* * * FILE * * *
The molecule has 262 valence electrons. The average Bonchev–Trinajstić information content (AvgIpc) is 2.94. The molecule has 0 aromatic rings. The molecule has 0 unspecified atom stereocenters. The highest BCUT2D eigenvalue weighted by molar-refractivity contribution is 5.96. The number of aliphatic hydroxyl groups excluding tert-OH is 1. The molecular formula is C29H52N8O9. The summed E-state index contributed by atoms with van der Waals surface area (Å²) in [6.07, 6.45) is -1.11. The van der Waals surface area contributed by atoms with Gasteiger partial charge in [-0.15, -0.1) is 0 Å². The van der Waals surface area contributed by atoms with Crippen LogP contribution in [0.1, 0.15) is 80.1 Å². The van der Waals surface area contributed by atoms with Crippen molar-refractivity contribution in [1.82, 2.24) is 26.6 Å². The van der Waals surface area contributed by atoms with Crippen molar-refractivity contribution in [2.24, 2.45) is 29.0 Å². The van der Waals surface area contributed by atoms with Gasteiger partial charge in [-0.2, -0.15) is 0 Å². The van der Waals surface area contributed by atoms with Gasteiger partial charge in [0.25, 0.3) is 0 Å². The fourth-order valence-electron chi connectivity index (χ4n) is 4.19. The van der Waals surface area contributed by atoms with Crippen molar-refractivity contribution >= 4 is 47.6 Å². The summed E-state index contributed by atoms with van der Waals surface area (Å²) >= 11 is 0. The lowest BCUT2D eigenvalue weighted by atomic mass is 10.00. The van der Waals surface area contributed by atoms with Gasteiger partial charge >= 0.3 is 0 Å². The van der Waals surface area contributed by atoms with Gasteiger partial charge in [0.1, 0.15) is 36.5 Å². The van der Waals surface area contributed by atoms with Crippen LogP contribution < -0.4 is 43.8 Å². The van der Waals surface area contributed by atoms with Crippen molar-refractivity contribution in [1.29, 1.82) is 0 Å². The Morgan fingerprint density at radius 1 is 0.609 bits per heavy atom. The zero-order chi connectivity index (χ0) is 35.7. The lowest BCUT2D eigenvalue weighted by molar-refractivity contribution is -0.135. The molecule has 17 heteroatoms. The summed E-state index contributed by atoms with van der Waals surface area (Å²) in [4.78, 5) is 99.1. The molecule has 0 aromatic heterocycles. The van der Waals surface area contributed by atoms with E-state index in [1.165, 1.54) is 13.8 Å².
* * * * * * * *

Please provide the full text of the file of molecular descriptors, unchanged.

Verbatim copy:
The molecule has 262 valence electrons. The average Bonchev–Trinajstić information content (AvgIpc) is 2.94. The molecule has 0 aromatic rings. The molecule has 0 unspecified atom stereocenters. The highest BCUT2D eigenvalue weighted by molar-refractivity contribution is 5.96. The number of aliphatic hydroxyl groups excluding tert-OH is 1. The molecular formula is C29H52N8O9. The summed E-state index contributed by atoms with van der Waals surface area (Å²) in [6.07, 6.45) is -1.11. The van der Waals surface area contributed by atoms with Gasteiger partial charge in [-0.15, -0.1) is 0 Å². The van der Waals surface area contributed by atoms with Crippen LogP contribution in [0.1, 0.15) is 80.1 Å². The van der Waals surface area contributed by atoms with Crippen molar-refractivity contribution in [1.82, 2.24) is 26.6 Å². The van der Waals surface area contributed by atoms with Crippen molar-refractivity contribution in [2.24, 2.45) is 29.0 Å². The van der Waals surface area contributed by atoms with Gasteiger partial charge in [-0.2, -0.15) is 0 Å². The van der Waals surface area contributed by atoms with Gasteiger partial charge in [0.25, 0.3) is 0 Å². The fourth-order valence-electron chi connectivity index (χ4n) is 4.19. The van der Waals surface area contributed by atoms with Crippen molar-refractivity contribution >= 4 is 47.6 Å². The summed E-state index contributed by atoms with van der Waals surface area (Å²) >= 11 is 0. The lowest BCUT2D eigenvalue weighted by atomic mass is 10.00. The van der Waals surface area contributed by atoms with Gasteiger partial charge >= 0.3 is 0 Å². The van der Waals surface area contributed by atoms with Gasteiger partial charge in [0.1, 0.15) is 36.5 Å². The van der Waals surface area contributed by atoms with Crippen LogP contribution < -0.4 is 43.8 Å². The van der Waals surface area contributed by atoms with Crippen molar-refractivity contribution in [1.29, 1.82) is 0 Å². The Morgan fingerprint density at radius 1 is 0.609 bits per heavy atom. The zero-order chi connectivity index (χ0) is 35.7. The lowest BCUT2D eigenvalue weighted by molar-refractivity contribution is -0.135. The molecule has 17 heteroatoms. The summed E-state index contributed by atoms with van der Waals surface area (Å²) in [4.78, 5) is 99.1. The molecule has 0 aromatic heterocycles. The van der Waals surface area contributed by atoms with E-state index in [1.165, 1.54) is 13.8 Å².